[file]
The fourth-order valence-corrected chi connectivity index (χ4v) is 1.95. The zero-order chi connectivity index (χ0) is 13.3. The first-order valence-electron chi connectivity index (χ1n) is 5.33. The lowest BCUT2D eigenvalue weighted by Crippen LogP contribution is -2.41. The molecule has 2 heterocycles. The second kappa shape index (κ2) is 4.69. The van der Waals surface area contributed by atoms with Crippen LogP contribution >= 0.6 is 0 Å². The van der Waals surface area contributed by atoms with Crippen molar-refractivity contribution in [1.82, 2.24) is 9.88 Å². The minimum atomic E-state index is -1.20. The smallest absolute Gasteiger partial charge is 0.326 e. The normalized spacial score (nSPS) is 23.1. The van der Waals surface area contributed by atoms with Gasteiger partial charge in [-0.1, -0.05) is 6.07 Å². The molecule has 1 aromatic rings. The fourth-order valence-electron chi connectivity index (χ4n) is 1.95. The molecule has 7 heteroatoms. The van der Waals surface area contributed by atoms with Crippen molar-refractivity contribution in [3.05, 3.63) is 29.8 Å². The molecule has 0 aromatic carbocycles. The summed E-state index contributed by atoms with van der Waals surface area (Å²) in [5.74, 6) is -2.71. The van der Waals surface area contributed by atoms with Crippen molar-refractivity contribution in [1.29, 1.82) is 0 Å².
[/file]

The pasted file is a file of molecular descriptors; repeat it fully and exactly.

The fourth-order valence-corrected chi connectivity index (χ4v) is 1.95. The zero-order chi connectivity index (χ0) is 13.3. The first-order valence-electron chi connectivity index (χ1n) is 5.33. The lowest BCUT2D eigenvalue weighted by Crippen LogP contribution is -2.41. The molecule has 2 heterocycles. The second kappa shape index (κ2) is 4.69. The van der Waals surface area contributed by atoms with Crippen LogP contribution >= 0.6 is 0 Å². The van der Waals surface area contributed by atoms with Crippen molar-refractivity contribution in [1.82, 2.24) is 9.88 Å². The minimum atomic E-state index is -1.20. The smallest absolute Gasteiger partial charge is 0.326 e. The normalized spacial score (nSPS) is 23.1. The van der Waals surface area contributed by atoms with Gasteiger partial charge in [-0.1, -0.05) is 6.07 Å². The molecule has 1 aromatic rings. The fourth-order valence-electron chi connectivity index (χ4n) is 1.95. The molecule has 7 heteroatoms. The van der Waals surface area contributed by atoms with Crippen molar-refractivity contribution in [3.05, 3.63) is 29.8 Å². The molecule has 0 aromatic carbocycles. The summed E-state index contributed by atoms with van der Waals surface area (Å²) in [5.74, 6) is -2.71. The van der Waals surface area contributed by atoms with Crippen molar-refractivity contribution in [1.29, 1.82) is 0 Å².